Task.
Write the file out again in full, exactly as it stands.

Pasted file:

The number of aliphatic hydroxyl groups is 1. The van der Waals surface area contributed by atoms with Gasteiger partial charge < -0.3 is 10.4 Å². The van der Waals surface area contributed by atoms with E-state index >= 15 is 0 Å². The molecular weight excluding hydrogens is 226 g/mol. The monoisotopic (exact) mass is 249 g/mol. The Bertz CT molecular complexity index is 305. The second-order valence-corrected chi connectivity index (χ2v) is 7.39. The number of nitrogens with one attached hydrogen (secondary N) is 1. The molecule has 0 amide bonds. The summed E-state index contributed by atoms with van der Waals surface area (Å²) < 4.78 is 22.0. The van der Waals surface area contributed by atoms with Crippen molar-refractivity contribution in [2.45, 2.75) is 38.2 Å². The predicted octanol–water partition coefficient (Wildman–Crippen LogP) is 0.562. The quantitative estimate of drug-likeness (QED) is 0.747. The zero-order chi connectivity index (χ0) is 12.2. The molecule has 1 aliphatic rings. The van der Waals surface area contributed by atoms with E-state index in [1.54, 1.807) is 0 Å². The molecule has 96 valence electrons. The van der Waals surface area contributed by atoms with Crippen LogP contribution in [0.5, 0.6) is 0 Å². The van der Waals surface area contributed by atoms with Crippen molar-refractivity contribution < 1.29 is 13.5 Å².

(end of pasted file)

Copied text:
The number of aliphatic hydroxyl groups is 1. The van der Waals surface area contributed by atoms with Gasteiger partial charge < -0.3 is 10.4 Å². The van der Waals surface area contributed by atoms with E-state index >= 15 is 0 Å². The molecular weight excluding hydrogens is 226 g/mol. The monoisotopic (exact) mass is 249 g/mol. The Bertz CT molecular complexity index is 305. The second-order valence-corrected chi connectivity index (χ2v) is 7.39. The number of nitrogens with one attached hydrogen (secondary N) is 1. The molecule has 0 amide bonds. The summed E-state index contributed by atoms with van der Waals surface area (Å²) < 4.78 is 22.0. The van der Waals surface area contributed by atoms with Crippen molar-refractivity contribution in [2.45, 2.75) is 38.2 Å². The predicted octanol–water partition coefficient (Wildman–Crippen LogP) is 0.562. The quantitative estimate of drug-likeness (QED) is 0.747. The zero-order chi connectivity index (χ0) is 12.2. The molecule has 1 aliphatic rings. The van der Waals surface area contributed by atoms with E-state index in [1.54, 1.807) is 0 Å². The molecule has 96 valence electrons. The van der Waals surface area contributed by atoms with Crippen LogP contribution in [0.5, 0.6) is 0 Å². The van der Waals surface area contributed by atoms with Crippen molar-refractivity contribution < 1.29 is 13.5 Å².